These days most high street chains and other big businesses that sell to the public have a loyalty scheme for their customers. If it’s good enough for them it might be worth you doing the same. How you run the scheme is up to you, but you need to understand the effects for VAT purposes.
VAT joining fee
There’s no immediate VAT consequence for joining customers in your scheme unless you make a charge for this. For example, if a customer has to pay for a loyalty discount card, you must account for standard-rate VAT. If you charge £20 you’re actually charging £16.67 for the membership, plus £3.33 VAT. However, if like most schemes there’s no charge for membership there’s no VAT to worry about at this stage.
The courts long ago ruled that when you award points or value to members of a loyalty scheme it doesn’t count as a supply for VAT purpose. You only need to think about VAT when a customer redeems their points etc. in exchange for goods or services.
Points mean pounds
The three most common methods used for redeeming loyalty awards are:
- the customer gets a discount on the normal purchase price of goods or services
- you issue them a with a Face Value Voucher (FVV), i.e. showing a value in pounds and pence) which they can use to pay for goods
- the customer gets free goods or services when they have earned enough points
Discounts and FVV’s
If you offer a discount the VAT position is simple; VAT is payable on the discounted price. How you show this on your invoice or receipt is up to you, as long as the actual discounted price is clearly shown.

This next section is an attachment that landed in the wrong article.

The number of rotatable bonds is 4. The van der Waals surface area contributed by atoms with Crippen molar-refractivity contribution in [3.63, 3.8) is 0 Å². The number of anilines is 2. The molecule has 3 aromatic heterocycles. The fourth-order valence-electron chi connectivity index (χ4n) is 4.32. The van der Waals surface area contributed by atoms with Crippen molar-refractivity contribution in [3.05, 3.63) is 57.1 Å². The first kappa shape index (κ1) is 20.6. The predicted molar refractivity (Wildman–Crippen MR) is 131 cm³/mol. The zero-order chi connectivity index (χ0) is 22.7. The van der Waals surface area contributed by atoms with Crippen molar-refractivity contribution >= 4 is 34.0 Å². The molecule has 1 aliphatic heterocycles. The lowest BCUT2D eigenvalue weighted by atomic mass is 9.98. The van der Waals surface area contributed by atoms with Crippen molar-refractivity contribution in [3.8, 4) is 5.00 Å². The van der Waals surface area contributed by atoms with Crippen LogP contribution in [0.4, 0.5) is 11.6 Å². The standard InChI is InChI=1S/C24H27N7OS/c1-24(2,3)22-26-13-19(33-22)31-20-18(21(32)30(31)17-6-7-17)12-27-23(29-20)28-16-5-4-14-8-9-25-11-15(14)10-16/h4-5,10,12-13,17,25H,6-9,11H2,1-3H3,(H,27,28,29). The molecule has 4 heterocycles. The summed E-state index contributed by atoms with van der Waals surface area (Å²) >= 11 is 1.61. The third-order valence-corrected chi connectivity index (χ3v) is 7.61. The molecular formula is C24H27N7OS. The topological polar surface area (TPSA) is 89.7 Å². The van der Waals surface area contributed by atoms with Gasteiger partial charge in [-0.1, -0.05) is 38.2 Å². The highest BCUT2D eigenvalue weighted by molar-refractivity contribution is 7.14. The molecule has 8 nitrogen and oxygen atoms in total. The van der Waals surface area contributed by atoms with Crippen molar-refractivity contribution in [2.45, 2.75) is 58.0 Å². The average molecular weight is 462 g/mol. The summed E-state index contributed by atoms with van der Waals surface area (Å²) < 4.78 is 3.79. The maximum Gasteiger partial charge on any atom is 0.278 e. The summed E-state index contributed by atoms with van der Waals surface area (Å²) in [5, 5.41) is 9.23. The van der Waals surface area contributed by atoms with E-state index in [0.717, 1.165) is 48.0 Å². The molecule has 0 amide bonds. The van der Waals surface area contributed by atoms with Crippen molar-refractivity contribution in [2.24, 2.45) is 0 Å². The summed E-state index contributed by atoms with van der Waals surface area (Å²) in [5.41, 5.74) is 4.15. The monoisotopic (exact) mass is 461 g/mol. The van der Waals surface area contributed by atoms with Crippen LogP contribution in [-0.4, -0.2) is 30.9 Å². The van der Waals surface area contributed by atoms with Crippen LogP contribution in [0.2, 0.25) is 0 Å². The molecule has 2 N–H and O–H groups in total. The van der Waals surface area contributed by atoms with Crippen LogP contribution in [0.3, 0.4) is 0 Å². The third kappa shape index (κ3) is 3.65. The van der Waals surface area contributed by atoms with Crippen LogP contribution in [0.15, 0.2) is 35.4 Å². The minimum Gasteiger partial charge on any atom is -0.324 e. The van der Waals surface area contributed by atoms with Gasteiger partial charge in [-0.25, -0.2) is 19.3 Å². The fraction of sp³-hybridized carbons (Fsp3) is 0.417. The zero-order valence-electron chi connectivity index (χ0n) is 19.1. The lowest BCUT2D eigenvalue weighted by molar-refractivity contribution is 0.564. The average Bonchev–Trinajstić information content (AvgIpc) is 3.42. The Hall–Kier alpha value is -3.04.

If you issue a FVV to a customer to pay for goods you supply, for VAT purposes it’s treated in the same way as a discount. That is, you only have to charge VAT on the net amount, which again must be clearly shown on your invoice or receipt.
Free goods or services
Free goods or services you supply when a customer redeems loyalty points count as business gifts and:
- where the customer receives free goods you don’t have to account for VAT unless the cost to you of providing them exceeds £50 in a twelve-month period
Tip. You can recover VAT you pay on providing the goods, even where you don’t have to account for it on the supply because of the £50 limit.
- if you supply free services you don’t have to account for VAT, but if you bought in the service, you must. You charge VAT on an amount equal to what the service cost you, but you can reclaim the VAT you paid for the purchase (which makes it VAT neutral). However, if you pay someone else to supply the service, you can’t reclaim the VAT.
If you offer discounts, you simply charge VAT on the reduced price. The position is similar where you give the customer vouchers which they can use to pay for goods or services. Where you offer free goods, you don’t have to account for VAT as long as the cost to you of providing them is no more than £50 in a year.
For more information, we provide a Business Consultation to ensure our clients benefits from tax planning and accounting matters.